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When harassment occurs at the mall, in the grocery store or at the park, it’s possible to just walk away from it. It becomes more difficult to deal with when the harassment happens someplace you have to spend a lot of time, such as on the job. Whether the problem is the result of someone being insensitive, ignorant or downright mean, it’s essential to deal with workplace harassment so that everybody feels safe and can focus on doing a good job.
What it Is
Harassment is unwanted and offensive or threatening attention, comments, pictures or behavior. It may relate to age, especially for people older than 40, gender, religious preference, disabilities or race. Mental harassment typically takes the form of offensive jokes, racial slurs, sexual pressure or rude remarks. Because harassment is a legal term, it doesn’t cover other areas, but that shouldn’t make you afraid to report behavior that bothers you. Even if your problem doesn’t fit the legal definition of harassment, employers will typically work to put a stop to it.
It’s possible that some forms of harassment from a co-worker won’t take place in person but will instead come to you via various electronic devices. People sometimes harass others by sending harassing emails, text messages and instant messages. If you have a co-worker sending you these types of unwanted communications, save the messages to show to your manager. Deleting the messages makes it your word against his. Harassment can be hard to prove without witnesses or evidence.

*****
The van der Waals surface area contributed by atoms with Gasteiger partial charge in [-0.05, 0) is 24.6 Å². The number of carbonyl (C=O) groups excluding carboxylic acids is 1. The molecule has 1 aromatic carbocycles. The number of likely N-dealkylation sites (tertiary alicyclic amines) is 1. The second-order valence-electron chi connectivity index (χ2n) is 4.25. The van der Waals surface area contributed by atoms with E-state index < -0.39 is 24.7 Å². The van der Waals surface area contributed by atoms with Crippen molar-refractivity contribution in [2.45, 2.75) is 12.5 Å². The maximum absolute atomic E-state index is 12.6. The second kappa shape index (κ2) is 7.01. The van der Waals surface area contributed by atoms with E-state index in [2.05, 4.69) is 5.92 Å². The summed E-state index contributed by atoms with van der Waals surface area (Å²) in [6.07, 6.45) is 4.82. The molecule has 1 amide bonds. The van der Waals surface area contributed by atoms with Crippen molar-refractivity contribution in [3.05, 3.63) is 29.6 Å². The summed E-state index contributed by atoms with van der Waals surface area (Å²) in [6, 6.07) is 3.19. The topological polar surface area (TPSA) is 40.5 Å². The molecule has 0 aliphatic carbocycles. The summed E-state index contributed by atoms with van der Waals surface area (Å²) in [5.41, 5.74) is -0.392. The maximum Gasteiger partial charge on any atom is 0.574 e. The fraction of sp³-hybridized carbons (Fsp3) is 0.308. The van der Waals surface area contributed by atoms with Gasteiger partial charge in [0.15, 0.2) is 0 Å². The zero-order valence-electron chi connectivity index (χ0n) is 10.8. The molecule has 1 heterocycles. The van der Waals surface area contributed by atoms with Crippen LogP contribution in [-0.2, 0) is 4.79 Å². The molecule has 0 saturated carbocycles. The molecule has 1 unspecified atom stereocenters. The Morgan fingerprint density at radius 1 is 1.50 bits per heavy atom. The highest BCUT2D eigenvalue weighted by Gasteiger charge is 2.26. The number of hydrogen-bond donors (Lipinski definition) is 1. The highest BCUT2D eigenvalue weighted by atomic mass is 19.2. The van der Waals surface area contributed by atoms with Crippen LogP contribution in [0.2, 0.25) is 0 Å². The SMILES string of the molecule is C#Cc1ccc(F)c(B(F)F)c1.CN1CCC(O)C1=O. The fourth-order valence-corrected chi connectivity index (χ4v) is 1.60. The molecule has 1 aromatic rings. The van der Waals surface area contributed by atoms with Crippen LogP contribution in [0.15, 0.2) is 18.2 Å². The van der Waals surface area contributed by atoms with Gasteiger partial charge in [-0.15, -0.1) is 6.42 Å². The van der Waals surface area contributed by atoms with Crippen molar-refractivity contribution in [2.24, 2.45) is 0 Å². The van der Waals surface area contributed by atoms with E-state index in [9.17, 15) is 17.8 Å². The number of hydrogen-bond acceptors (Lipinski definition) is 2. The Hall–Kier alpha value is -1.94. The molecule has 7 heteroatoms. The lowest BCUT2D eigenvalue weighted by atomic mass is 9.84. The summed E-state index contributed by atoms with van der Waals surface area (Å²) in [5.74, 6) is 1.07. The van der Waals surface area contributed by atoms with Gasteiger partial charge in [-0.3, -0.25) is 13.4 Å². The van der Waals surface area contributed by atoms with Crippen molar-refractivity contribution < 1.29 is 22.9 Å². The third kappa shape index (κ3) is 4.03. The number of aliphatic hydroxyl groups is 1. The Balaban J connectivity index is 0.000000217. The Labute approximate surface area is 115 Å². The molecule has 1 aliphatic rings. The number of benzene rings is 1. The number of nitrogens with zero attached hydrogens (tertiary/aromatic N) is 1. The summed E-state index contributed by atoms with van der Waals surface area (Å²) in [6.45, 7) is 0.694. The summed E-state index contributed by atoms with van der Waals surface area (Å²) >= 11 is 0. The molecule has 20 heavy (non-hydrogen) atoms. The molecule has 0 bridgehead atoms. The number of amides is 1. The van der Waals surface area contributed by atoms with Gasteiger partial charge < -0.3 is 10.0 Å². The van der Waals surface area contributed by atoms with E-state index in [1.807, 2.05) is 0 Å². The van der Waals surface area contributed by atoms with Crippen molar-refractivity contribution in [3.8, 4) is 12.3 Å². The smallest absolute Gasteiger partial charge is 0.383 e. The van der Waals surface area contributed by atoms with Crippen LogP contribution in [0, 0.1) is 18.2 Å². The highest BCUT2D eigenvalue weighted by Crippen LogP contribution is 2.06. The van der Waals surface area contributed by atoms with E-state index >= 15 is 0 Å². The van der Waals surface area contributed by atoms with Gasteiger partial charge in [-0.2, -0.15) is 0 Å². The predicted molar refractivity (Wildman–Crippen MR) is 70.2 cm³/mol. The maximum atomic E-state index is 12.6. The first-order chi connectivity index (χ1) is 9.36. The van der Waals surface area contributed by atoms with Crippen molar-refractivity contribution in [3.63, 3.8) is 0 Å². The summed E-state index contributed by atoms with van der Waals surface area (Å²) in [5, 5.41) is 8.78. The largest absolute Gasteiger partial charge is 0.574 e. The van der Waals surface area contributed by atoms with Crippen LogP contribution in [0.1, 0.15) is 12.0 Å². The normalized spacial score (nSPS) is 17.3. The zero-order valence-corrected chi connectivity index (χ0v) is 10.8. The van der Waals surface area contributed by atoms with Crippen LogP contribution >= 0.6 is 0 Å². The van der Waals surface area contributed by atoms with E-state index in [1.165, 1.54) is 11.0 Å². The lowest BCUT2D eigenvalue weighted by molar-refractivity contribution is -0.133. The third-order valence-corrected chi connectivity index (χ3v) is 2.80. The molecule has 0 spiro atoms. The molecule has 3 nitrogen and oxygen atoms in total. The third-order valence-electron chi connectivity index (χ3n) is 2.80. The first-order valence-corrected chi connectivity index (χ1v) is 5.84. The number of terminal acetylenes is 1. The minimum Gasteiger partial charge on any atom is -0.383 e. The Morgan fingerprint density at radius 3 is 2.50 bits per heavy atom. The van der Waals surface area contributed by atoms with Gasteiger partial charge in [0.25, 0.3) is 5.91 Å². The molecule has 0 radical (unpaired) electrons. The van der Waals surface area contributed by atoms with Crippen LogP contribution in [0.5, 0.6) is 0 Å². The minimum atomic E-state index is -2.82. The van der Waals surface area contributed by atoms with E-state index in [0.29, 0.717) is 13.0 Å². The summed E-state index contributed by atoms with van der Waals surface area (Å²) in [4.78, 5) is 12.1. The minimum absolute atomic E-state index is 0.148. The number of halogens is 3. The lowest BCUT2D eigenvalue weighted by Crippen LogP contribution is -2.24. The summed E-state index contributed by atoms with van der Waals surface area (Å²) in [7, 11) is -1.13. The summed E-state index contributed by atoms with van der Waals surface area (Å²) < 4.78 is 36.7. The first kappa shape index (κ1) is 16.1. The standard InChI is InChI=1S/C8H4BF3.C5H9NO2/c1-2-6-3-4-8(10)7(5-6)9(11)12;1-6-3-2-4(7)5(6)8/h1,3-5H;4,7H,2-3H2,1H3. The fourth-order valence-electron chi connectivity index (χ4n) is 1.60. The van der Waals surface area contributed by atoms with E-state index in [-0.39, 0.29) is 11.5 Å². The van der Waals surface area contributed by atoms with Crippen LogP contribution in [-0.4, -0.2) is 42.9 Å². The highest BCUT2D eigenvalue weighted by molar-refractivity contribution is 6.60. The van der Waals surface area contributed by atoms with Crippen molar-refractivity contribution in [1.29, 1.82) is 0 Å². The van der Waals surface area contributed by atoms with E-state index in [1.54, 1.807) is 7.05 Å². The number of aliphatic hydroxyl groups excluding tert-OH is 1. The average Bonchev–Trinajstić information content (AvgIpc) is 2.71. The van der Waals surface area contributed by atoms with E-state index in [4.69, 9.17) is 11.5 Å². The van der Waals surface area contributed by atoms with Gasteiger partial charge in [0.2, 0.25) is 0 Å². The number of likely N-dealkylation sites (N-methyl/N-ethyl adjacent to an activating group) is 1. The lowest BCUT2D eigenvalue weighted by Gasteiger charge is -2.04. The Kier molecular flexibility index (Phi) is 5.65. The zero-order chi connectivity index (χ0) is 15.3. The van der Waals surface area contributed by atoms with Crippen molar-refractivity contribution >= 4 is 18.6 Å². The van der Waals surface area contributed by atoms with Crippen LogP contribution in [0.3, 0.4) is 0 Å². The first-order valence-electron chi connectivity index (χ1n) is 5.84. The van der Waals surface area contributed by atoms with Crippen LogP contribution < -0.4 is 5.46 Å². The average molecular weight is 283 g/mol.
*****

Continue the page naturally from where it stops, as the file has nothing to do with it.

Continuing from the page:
What to Report
A company is not likely to take legal action against an occasional inappropriate joke or rude comment, but if it happens on a regular basis you have a right to get it stopped. For instance, if religious or racial jokes frequently get passed around in the break room, it’s reportable because you co-workers are creating a hostile work environment. Even if it’s just one co-worker being rude and inappropriate, if it happens more than once or twice, you definitely need to report it.
How to Report It
How you report harassment by a co-worker depends in part on your workplace. It’s not uncommon for large companies to have a specific written procedure you must follow when reporting problems. If your company doesn’t have such a policy in place, report the harassment to your manager or to the human resources department. Keep a log of what the person said or did and when it happened, to give your claim credibility. If your company won’t do anything, the Equal Employment Opportunity Commission in your area can help you take legal action against the company for allowing the co-worker to harass you.
- U.S. Equal Opportunity Employment Commission: Youth at Work: Harassment FAQs
- Government of Manitoba: Stalking is a Crime
- Illinois Legal Aid: What Can I Do If I Am Harassed at Work?
- Washington State Department of Labor and Industries: Stop Workplace Bullying
- University of Florida: What You Need to Know About Stalking and Harassment
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